My original post on Molly Worthen’s Christianity Today cover story on Southern Seminary’s Albert Mohler was not a response per se, except to make the observations that it was unusual for CT to publish a profile that was anything less than positive, that the piece was informative but condescending, and that you could learn quite a bit about the author from reading the piece carefully.
Briefly, I thought Molly Worthen allowed her own biases to over-determine her thesis—namely, that Mohler is “fundamentalist” with an “elitist” view of truth who has a library and other accoutrements that are probably designed to carefully cultivate the image of a “theologian” or “intellectual” as he hides his humble roots and promotes his right-wing “culture warrior” agenda.
I think CT-bashing tends to be rather immature (and easy), but I do think they are open to some journalistic criticism here. I don’t have a problem with criticism—and I don’t think Al Mohler is somehow above critique—but I would rather see direct critique, rather than subtle and snide comments laced through a profile. The biggest problem, in my view, is that she failed to either understand, or at least convey, what precipitated and motivated the conservative resurgence, and thus failed to serve her audience by helping them understand this important history correctly.
I thought it might be helpful to provide a brief round-up of other pieces I’ve seen substantiating and elaborating upon these concerns. Click the author’s name if you want to read their full posts.
Jim Hamilton makes the observation that CT’s piece is not liberal enough—in the older, classical sense of the term. He writes: “[Molly Worthen's] piece is not liberal enough because she does not engage arguments and evidence but resorts to rhetorical fallacies and framing comments that mock what she does not appreciate. The liberal thing to do would be to treat all positions and arguments with the respect one wants to be shown to oneself, then state clearly why one is persuaded by one argument rather than another, or how the evidence supports this conclusion not that one.”
Andrew Walker, focusing on the article’s truncated understanding of Southern’s history and controversy, writes that “one cannot understand the genius of Albert Mohler without a proper backdrop of Southern Seminary’s war-torn past. Southern’s troubled theological past went far beyond accommodation or ‘espousing a version of Christianity then alien to the Baptist pew.’ This is the way moderates and liberals postured themselves during the crisis—as the true inheritors of the Baptist tradition. If this were the truth, one would think that the problems at Southern Seminary were only a lurking, latent Presbyterianism. What transpired at Southern Seminary was, well, transgression. Past professors are understood to have either implicitly or explicitly expressed radical feminist views, the outright promotion of abortion, questioning not merely the inerrancy of Scripture along with its inspiration, but also casting suspect claims on traditional understandings of Christology (Virgin Birth, Resurrection, Deity).”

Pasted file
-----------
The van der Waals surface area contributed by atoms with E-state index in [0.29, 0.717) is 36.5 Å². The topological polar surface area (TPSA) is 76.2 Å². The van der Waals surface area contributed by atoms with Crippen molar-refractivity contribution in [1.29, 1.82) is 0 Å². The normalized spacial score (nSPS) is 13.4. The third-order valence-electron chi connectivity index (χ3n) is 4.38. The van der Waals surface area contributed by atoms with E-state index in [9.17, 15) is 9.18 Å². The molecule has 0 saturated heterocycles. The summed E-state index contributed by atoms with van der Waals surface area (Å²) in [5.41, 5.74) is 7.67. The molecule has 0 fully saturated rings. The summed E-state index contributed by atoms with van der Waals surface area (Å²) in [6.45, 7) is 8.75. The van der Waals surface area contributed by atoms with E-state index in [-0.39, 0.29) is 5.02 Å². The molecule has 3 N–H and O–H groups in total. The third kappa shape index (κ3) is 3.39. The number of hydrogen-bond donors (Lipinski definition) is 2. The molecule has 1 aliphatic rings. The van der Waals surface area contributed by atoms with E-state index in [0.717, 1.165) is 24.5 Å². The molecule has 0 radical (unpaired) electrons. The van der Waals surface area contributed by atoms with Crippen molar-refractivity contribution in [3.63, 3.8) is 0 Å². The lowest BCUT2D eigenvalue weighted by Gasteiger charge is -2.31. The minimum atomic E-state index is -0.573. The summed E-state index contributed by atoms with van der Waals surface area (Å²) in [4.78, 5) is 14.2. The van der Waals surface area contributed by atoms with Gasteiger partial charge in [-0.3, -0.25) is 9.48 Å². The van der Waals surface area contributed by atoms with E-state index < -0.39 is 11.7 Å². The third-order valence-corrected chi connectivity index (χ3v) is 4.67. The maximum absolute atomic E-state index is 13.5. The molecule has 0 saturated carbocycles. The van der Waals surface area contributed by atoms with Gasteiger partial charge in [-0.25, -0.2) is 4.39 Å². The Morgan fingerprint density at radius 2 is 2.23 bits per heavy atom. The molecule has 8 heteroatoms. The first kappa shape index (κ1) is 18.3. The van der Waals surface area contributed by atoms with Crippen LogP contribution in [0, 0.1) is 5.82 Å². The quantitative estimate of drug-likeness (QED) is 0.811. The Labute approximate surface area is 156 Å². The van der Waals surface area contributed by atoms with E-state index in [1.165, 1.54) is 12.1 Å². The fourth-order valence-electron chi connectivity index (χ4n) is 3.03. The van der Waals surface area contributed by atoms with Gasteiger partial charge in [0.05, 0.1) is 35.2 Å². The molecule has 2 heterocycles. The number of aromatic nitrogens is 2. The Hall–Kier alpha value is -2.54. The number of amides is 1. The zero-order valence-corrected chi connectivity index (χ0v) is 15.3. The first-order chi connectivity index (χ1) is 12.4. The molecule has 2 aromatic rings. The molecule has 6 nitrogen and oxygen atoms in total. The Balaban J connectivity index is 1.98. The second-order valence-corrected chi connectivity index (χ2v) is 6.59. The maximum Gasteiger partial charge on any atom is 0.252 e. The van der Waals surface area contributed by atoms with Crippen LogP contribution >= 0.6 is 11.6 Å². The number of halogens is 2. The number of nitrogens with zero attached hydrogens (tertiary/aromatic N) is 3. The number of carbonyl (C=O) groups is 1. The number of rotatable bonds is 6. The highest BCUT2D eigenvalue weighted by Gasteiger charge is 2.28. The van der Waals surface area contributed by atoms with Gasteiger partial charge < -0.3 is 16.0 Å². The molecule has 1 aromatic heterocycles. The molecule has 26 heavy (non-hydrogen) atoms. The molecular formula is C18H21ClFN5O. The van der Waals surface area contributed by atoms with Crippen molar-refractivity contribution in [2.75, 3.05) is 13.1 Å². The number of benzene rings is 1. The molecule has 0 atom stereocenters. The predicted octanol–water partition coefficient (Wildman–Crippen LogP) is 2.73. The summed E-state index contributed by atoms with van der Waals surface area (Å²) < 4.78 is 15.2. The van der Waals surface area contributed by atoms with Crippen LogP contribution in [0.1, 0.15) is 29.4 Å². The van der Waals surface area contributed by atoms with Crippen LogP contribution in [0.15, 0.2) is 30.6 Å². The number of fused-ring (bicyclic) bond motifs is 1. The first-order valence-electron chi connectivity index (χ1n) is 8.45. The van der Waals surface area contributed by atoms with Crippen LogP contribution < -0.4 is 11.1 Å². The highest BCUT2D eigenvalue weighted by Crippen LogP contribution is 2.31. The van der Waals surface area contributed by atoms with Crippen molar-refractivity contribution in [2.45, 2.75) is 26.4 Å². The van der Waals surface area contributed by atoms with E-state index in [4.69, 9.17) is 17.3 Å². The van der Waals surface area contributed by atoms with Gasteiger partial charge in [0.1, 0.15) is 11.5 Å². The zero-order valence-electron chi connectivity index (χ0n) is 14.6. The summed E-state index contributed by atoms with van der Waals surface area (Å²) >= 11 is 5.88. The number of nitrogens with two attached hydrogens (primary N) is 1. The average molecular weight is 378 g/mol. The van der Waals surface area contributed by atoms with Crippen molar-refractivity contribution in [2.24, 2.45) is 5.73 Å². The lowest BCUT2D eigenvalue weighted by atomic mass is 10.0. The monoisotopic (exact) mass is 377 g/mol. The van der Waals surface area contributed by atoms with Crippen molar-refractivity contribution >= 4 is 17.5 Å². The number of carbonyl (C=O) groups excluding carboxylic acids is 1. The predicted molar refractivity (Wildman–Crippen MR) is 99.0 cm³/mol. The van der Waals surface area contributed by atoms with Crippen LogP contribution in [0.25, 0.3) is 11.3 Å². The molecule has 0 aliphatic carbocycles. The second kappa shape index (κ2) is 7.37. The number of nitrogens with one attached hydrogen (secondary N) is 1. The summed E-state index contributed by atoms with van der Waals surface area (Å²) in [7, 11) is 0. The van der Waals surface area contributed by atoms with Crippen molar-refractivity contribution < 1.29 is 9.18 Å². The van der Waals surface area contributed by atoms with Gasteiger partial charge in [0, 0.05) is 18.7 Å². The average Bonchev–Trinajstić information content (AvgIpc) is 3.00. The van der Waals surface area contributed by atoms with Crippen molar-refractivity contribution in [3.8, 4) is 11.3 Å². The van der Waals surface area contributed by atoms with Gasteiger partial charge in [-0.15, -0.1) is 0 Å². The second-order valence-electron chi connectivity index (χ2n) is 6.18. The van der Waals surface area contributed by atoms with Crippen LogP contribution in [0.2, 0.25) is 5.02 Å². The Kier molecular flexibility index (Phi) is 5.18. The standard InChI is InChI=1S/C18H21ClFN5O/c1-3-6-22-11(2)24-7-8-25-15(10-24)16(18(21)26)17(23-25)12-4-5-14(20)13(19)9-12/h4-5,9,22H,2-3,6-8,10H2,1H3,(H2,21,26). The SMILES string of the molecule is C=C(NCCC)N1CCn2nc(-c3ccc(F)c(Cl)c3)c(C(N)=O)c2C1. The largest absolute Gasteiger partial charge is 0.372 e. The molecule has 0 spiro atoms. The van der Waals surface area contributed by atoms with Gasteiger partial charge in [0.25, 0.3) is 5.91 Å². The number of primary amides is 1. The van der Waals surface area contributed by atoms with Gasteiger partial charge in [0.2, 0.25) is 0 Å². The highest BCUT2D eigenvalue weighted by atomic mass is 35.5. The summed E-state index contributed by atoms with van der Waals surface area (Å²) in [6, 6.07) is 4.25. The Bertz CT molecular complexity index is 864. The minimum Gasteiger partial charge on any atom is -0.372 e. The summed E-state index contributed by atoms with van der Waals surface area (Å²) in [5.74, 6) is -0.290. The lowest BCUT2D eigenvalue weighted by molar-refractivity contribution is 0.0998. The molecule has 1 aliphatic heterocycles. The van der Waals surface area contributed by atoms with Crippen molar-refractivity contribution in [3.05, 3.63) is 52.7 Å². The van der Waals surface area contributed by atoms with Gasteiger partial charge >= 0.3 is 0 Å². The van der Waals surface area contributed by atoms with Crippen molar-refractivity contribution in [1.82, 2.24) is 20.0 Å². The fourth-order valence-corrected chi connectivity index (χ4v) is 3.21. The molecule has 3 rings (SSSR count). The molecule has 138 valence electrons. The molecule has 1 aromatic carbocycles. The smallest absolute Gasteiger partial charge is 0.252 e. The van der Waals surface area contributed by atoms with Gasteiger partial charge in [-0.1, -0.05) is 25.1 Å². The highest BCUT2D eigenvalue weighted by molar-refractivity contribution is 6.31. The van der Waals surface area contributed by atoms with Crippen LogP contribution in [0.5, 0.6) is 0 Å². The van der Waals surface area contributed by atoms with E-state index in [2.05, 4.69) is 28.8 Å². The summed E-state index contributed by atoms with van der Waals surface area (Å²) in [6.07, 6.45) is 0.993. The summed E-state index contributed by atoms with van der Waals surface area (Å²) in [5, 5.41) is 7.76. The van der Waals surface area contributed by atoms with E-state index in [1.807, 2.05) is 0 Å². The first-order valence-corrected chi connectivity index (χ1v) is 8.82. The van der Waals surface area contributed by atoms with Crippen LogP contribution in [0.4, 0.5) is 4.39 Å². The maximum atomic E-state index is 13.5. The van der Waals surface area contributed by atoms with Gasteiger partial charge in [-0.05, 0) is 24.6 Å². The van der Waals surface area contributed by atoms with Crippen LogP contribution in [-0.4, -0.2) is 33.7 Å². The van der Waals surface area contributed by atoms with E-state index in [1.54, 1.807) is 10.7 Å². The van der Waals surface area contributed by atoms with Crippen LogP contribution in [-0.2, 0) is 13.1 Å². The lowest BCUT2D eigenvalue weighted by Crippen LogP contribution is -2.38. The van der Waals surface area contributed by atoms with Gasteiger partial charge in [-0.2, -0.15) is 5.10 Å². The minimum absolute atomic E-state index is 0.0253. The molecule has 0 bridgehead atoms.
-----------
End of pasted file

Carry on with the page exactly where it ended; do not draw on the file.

Trevin Wax, rightly disavowing the CT haters, looks at the irony of the Mohler-Henry-CT nexus: “the most ironic part of CT’s cover story is that it paints Mohler as being outside the mainstream of evangelicalism for his complementarian and inerrantist views when, in fact, it is Mohler (and not CT) who is carrying the mantle of former CT editor Carl Henry on these and other issues.”
Kevin DeYoung writes: “If CT is known for one thing it’s their penchant for writing favorable reviews of most everyone under the broad label ‘evangelical.’ So why such a condescending piece on one of evangelicalism’s most well-known leaders? Why go on the subtle offensive against one who is a defender of so much that Christianity Today was launched fifty years ago to defend? It would have been nice to see the magazine of ‘evangelical conviction’ portray the man who, under God, led the largest denomination’s largest seminary back to historic orthodoxy, not as a ‘culture warrior’ wrapped in pseudo-elitist garb, but first and foremost—and I know this sounds crazy—as an evangelical.”